The Lipstick Disconnect

The Lipstick Disconnect
November 1, 2017 Eva Van Krugel

Yesterday I had an interesting conversation with a colleague about organizations who may market themselves and their products reasonably well, but are in fact putting lipstick on or fronting the organization with window dressing to disguise what’s really happening on the inside. Unfortunately, all too often this is the norm that many can relate to – working in an organization that might present well on the outside, but has dysfunction and cultural disconnects on the inside, inhibiting growth.

Promises, promises…

As former CEO of the Coca Cola Company, Muhtar Kent once said, “A brand is a promise. A good brand is a promise kept.”

In some cases, brands might be promising great things that tangibly compete in the marketplace, but if the inner workings of an organization from culture to knowledge to innovation (and more) aren’t sticking to the promise made, the organization might have some quick wins, but won’t sustain.

We hear, see and talk a lot about the customer experience as a top priority. If organizations have HR and talent leaders working on culture and leadership training, marketing working on brand strategy and senior leadership teams working on the vision, mission and business planning, how does customer experience sync up to the brand promise? Further, how does the brand promise in the marketplace sync up with the inner workings?

Many of us have seen this kind of scenario in action – the one I call “the lipstick disconnect” – when an organization sells well on the outside, appears credible, if not downright appealing, but there’s trouble on the inside.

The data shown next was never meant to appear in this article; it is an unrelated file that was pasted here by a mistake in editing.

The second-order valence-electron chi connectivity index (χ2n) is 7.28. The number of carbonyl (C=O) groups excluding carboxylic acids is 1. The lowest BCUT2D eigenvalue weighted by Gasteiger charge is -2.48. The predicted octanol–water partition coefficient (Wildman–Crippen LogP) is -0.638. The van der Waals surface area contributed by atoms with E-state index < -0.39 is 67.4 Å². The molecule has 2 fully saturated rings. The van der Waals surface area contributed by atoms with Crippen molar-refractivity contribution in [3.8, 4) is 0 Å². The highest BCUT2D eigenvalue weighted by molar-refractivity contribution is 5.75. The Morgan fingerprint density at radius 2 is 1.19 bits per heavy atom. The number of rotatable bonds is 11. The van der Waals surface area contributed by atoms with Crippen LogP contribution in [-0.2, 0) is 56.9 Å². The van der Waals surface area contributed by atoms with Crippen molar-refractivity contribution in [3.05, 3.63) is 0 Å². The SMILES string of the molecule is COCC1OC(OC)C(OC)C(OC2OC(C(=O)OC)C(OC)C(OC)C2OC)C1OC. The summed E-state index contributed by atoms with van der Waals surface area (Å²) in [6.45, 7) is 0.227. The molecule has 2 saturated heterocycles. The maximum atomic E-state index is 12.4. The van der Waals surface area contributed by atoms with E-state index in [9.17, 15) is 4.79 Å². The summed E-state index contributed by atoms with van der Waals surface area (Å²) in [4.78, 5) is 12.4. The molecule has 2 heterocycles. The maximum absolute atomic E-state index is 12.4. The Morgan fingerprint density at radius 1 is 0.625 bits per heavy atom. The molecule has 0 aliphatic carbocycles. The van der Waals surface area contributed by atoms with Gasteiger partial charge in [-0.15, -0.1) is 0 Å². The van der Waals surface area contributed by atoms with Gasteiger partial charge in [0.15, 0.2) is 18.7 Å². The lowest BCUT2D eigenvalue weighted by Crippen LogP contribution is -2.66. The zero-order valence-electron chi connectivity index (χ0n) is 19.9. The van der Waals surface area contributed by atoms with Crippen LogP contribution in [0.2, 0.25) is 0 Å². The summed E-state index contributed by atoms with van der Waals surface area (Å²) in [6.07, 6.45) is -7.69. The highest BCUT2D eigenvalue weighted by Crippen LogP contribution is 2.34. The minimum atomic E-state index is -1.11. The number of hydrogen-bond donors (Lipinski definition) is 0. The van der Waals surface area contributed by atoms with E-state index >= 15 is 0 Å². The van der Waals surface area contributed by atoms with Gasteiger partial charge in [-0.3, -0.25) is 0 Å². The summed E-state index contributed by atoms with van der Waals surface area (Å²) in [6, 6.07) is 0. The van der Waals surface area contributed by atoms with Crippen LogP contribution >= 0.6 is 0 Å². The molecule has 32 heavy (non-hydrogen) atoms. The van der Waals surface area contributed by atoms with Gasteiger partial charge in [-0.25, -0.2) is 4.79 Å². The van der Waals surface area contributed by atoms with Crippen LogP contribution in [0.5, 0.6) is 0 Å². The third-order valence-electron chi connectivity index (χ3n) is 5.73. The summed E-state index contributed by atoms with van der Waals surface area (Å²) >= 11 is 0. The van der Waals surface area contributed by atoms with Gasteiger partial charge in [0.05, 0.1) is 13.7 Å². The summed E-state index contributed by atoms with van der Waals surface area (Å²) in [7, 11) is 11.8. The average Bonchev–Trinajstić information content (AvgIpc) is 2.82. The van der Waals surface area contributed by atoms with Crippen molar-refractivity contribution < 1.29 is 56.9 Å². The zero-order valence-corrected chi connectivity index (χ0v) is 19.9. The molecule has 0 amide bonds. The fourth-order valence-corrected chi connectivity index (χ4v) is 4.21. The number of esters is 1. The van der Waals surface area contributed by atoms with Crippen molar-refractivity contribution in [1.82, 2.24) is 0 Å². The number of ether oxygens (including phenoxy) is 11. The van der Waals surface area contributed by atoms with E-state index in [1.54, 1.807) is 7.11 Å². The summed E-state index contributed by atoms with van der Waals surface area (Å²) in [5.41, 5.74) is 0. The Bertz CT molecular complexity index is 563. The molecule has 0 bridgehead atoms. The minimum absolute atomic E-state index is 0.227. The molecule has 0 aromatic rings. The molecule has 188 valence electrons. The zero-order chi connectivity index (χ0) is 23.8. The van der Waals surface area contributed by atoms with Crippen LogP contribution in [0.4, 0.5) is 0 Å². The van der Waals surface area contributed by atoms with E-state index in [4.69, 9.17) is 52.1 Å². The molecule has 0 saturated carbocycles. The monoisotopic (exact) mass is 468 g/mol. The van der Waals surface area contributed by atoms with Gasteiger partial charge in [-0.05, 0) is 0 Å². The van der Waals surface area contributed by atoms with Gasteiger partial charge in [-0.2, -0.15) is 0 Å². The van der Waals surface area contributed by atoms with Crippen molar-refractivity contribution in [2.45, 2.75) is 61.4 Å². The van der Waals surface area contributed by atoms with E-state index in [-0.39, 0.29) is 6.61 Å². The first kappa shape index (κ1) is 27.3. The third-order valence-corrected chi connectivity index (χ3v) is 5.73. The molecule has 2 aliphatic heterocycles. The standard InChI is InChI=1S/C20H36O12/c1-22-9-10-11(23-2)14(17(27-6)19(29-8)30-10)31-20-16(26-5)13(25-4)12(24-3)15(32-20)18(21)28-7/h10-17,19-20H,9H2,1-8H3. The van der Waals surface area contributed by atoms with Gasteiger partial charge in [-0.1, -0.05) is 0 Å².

There’s a disconnect, so where do we begin to fix it?

Fixing it starts with acknowledgement from the forces at the top that there’s a disconnect. Then there is a vast toolkit to explore to begin to resolve the gap. There are books, white papers, conferences, executive coaches and facilitators, customer experience specialists, innovation labs and more.

There is also research. However it seems much research is prioritized to focus on external influences on an organization and not often enough looking at the inner workings for brand consistency inside and out.

Research can help, but it’s useless without understanding the ‘why’.

What is troubling are the one-off research surveys or ‘pulse checks’ that go out to select team members to remedy tactical problems – for example, “do employees have the tools they need to support delivery of the company’s purpose?”. Right there is a perfect opportunity to dig into the reasons for their responses.

  • How do they define ‘tools’?
  • What is it about the current tools and resources that work well, and for what reasons?
  • What is desired into the future to best support their roles and for what reasons?
  • If they were the C-suite, what tools and resources would be implemented to further enable employees to deliver on the organization’s purpose and goals?

Remember yee old faithful Start with Why principles from Simon Sinek? Answering these questions gives greater context than determining people might need new computers and software to do their jobs day-to-day. Instead, these questions dig deeper into “purpose enabling” within the organization.

If more organizations coordinated the effort at a macro level to dig into the true human reasons behind their perceptions, beliefs, attitudes, observations – with smarter research – the “lipstick disconnect” might start to bridge. This could be done with any number of approaches, and if you’ll pardon my inexcusable bias, the value of qualitative research could be the clincher to grasp reasons why team members say and do what they say and do. With time, there might even be consistency inside and out on the purpose of an organization, that reflects across all touch-points.

Customers and employees deserve better.

Huge kudos to organizations already seeking and acting on knowledge to bridge this very gap, challenging the lipstick meme. Here’s to you! Way to set the bar, because your people and your customers deserve it. Besides, it’s the honest brands that win the game.

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